Another facet is the idolisation of the American 50s suburbia ideal. Now this one I could not connect with as much as the others, but I like the thought put behind it too. One of the best examples for this is the role of Betty Parker, Bud's and Mary Sue's mother, who looks and acts like the perfect 50s housewife, but the changes affect her quite early on in the film. Her sadness is caused due to her almost subservient existence and only being concerned with her husband and her children and the cooking, and not think about herself at all. When this feeling creeps into her, we see how she changes and how that frightens her at first, but then she becomes quite proud of her life and thinking. I think I loved her character the best in the film. She was played by the sublime Joan Allen. I mean as many teenage girls there are in the film, none of them match her beauty. She is so perfect and sad and transparent. The other one I really liked was David/Bud, who was played by Tobey Maguire. Maguire has that instant likeability about him, and though we see that this causes his character problems in the real world, he thrives in Pleasantville. I think because his character was such a dork essentially, that he knew about oppression of ideas and innovative thinking, which helps him take the drastic steps that help change all the pleasantness around. His character has an especially strong bond with that of his small-screen mother, as is depicted in a beautiful scene when he covers up the lovely colours of her face with grey makeup.

              I thought Reese Witherspoon's character Jennifer/Mary Sue was really interesting. According to IMDb trivia (yes I read that), 'Mary Sue' is a name given to a female character who comes into people's lives and solves their problems. She does do that...she is the first one to challenge the routine pleasantness of the place, but we see that though it causes changes around her, there is no change in her. As David points out, "Maybe it's not just the sex," and she has one of the most interesting character developments, showing that the film doesn't promote sex as the only way to "free one's self", rather everything that is different from us and we are afraid to try out is what does the trick. I want Witherspoon to go back to these roles...she is so effortlessly bitchy and bad-ass, I love it! Then we have Jeff Daniels playing the soda-shop owner/artist Bill. This is the second time Daniels has played a fictional character with a very real side in a film I love. He is really sweet in the film, and so is William H. Macy, who plays Betty's husband George. He is so clueless about things, and his perplexity at things not going according to routine is both comical and endearing. The last person to mention is the Pleasantville Mayor Big Bob, who is the McCarthy-esque authority head, played by J.T. Walsh. At times I have thought maybe his character could have been more diabolical, but then I remembered the name of the film and shut up.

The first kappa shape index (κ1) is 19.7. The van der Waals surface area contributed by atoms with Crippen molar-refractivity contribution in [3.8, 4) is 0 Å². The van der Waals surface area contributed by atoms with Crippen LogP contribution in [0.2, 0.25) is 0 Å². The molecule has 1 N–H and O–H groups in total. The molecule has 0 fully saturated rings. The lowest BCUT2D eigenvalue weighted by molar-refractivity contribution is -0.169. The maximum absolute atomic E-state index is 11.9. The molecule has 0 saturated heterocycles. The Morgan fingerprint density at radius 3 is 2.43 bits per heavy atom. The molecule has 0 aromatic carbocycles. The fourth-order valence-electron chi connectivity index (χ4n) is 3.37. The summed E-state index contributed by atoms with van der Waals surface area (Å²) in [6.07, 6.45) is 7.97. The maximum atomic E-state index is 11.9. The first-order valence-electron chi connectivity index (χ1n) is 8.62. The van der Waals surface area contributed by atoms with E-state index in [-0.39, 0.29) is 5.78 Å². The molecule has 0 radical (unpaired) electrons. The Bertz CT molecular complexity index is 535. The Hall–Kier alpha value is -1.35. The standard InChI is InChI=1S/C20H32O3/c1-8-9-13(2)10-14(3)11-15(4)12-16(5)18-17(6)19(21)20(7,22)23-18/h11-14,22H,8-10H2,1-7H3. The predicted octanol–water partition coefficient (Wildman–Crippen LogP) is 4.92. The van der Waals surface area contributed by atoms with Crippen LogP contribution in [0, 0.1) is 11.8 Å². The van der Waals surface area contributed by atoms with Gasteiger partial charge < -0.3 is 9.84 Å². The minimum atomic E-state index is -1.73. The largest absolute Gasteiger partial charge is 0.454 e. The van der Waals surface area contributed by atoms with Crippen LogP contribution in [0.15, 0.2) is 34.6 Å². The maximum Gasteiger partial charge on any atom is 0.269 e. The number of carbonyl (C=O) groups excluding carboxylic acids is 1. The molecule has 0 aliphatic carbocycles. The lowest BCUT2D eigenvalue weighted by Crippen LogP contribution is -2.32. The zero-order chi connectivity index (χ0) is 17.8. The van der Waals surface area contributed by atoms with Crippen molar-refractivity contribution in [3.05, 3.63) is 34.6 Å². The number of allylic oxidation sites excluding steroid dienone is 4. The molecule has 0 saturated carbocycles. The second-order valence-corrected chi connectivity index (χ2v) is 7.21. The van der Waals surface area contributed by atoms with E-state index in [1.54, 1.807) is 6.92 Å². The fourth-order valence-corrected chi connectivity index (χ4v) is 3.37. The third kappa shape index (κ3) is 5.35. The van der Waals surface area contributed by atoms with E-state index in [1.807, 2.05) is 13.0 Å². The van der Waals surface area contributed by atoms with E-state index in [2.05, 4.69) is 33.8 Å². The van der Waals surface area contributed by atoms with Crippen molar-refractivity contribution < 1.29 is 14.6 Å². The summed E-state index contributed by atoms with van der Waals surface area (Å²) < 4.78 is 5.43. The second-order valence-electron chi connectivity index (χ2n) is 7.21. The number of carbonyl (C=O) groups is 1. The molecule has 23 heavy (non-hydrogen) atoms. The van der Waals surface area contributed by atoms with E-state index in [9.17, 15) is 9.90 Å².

As shown and said above, I am a huge fan of the way this film looks and the inter-mixing of colours and black and white. This was done by making the whole film in colour, and then de-saturating and contrasting and so on. The sets were also spot on, portraying the perfect American 50s town, with soda shops and houses with white picket fences. The soundtrack is full of many classic oldies, but I think my favourite is right at the end, which is Fiona Apple's cover of 'Across the Universe'. Digressing here, the video of this song is set in Bill's soda shop, and is directed by P.T. Anderson, and when I found that out, my brain had like a weird spasm when I tried picturing what this film would be like if Anderson had directed it... I like it just how it is though.

           I would just like to end this post by saying that Pleasantville is a brilliant film It looks and sounds gorgeous, but underneath that pretty exterior, is also a fantastic story about changes and life and how it's fine not being pleasant all the time. WATCH!!